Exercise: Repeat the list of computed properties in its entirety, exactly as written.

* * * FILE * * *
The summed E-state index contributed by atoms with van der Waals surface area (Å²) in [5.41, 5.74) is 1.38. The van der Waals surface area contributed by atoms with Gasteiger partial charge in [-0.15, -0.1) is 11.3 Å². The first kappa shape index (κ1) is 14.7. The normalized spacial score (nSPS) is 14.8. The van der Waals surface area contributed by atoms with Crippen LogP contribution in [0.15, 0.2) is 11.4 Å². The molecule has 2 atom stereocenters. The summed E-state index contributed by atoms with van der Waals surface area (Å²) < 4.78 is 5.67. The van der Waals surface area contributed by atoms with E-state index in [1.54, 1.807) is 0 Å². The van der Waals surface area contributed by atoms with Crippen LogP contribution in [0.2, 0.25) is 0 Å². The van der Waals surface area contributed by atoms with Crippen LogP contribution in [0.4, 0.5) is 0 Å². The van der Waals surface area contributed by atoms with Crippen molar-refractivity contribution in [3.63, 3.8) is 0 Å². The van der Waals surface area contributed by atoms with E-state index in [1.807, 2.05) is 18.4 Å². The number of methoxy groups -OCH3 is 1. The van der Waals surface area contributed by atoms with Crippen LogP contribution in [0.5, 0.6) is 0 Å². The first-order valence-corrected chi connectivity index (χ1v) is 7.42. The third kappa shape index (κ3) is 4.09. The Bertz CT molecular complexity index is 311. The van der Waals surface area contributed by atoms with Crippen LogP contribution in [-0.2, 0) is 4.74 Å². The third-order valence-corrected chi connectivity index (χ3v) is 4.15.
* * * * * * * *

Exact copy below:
The summed E-state index contributed by atoms with van der Waals surface area (Å²) in [5.41, 5.74) is 1.38. The van der Waals surface area contributed by atoms with Gasteiger partial charge in [-0.15, -0.1) is 11.3 Å². The first kappa shape index (κ1) is 14.7. The normalized spacial score (nSPS) is 14.8. The van der Waals surface area contributed by atoms with Crippen LogP contribution in [0.15, 0.2) is 11.4 Å². The molecule has 2 atom stereocenters. The summed E-state index contributed by atoms with van der Waals surface area (Å²) < 4.78 is 5.67. The van der Waals surface area contributed by atoms with E-state index in [1.54, 1.807) is 0 Å². The van der Waals surface area contributed by atoms with Crippen LogP contribution in [0.2, 0.25) is 0 Å². The van der Waals surface area contributed by atoms with Crippen LogP contribution in [0.4, 0.5) is 0 Å². The van der Waals surface area contributed by atoms with Crippen molar-refractivity contribution in [3.63, 3.8) is 0 Å². The van der Waals surface area contributed by atoms with E-state index in [1.807, 2.05) is 18.4 Å². The number of methoxy groups -OCH3 is 1. The van der Waals surface area contributed by atoms with Crippen LogP contribution in [0.5, 0.6) is 0 Å². The first-order valence-corrected chi connectivity index (χ1v) is 7.42. The third kappa shape index (κ3) is 4.09. The Bertz CT molecular complexity index is 311. The van der Waals surface area contributed by atoms with Crippen LogP contribution in [-0.2, 0) is 4.74 Å². The third-order valence-corrected chi connectivity index (χ3v) is 4.15.